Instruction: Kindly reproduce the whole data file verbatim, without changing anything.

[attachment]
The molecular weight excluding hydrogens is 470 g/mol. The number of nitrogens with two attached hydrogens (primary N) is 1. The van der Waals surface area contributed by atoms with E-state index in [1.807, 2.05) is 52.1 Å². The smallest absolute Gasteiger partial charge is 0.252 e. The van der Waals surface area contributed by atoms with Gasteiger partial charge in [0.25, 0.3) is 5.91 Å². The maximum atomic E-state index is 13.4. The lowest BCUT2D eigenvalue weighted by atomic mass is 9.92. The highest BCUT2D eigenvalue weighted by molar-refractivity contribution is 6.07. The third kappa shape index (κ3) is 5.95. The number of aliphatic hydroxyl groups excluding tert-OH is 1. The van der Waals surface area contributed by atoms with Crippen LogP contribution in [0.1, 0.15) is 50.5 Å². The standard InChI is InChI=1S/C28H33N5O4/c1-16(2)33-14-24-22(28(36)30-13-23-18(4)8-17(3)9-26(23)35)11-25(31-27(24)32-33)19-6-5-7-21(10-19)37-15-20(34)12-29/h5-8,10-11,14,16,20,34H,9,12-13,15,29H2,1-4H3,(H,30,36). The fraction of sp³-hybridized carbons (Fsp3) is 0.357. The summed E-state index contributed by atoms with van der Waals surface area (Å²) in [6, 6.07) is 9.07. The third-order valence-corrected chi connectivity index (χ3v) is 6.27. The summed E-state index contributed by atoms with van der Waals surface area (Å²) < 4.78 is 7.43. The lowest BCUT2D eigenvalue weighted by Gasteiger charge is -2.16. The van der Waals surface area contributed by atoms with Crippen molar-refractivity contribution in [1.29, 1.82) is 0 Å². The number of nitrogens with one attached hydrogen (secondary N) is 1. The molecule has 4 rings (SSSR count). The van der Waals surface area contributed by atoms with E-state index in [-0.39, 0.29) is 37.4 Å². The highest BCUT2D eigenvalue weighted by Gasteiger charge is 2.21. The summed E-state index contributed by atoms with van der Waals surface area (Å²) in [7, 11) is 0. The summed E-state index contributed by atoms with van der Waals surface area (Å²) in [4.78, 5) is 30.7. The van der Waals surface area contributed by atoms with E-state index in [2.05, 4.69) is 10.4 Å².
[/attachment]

The molecular weight excluding hydrogens is 470 g/mol. The number of nitrogens with two attached hydrogens (primary N) is 1. The van der Waals surface area contributed by atoms with E-state index in [1.807, 2.05) is 52.1 Å². The smallest absolute Gasteiger partial charge is 0.252 e. The van der Waals surface area contributed by atoms with Gasteiger partial charge in [0.25, 0.3) is 5.91 Å². The maximum atomic E-state index is 13.4. The lowest BCUT2D eigenvalue weighted by atomic mass is 9.92. The highest BCUT2D eigenvalue weighted by molar-refractivity contribution is 6.07. The third kappa shape index (κ3) is 5.95. The number of aliphatic hydroxyl groups excluding tert-OH is 1. The van der Waals surface area contributed by atoms with Crippen LogP contribution in [0.1, 0.15) is 50.5 Å². The standard InChI is InChI=1S/C28H33N5O4/c1-16(2)33-14-24-22(28(36)30-13-23-18(4)8-17(3)9-26(23)35)11-25(31-27(24)32-33)19-6-5-7-21(10-19)37-15-20(34)12-29/h5-8,10-11,14,16,20,34H,9,12-13,15,29H2,1-4H3,(H,30,36). The fraction of sp³-hybridized carbons (Fsp3) is 0.357. The summed E-state index contributed by atoms with van der Waals surface area (Å²) in [6, 6.07) is 9.07. The third-order valence-corrected chi connectivity index (χ3v) is 6.27. The summed E-state index contributed by atoms with van der Waals surface area (Å²) < 4.78 is 7.43. The lowest BCUT2D eigenvalue weighted by Gasteiger charge is -2.16. The van der Waals surface area contributed by atoms with Crippen molar-refractivity contribution in [1.29, 1.82) is 0 Å². The number of nitrogens with one attached hydrogen (secondary N) is 1. The molecule has 4 rings (SSSR count). The van der Waals surface area contributed by atoms with E-state index in [-0.39, 0.29) is 37.4 Å². The highest BCUT2D eigenvalue weighted by Gasteiger charge is 2.21. The summed E-state index contributed by atoms with van der Waals surface area (Å²) in [7, 11) is 0. The summed E-state index contributed by atoms with van der Waals surface area (Å²) in [4.78, 5) is 30.7. The van der Waals surface area contributed by atoms with E-state index in [2.05, 4.69) is 10.4 Å².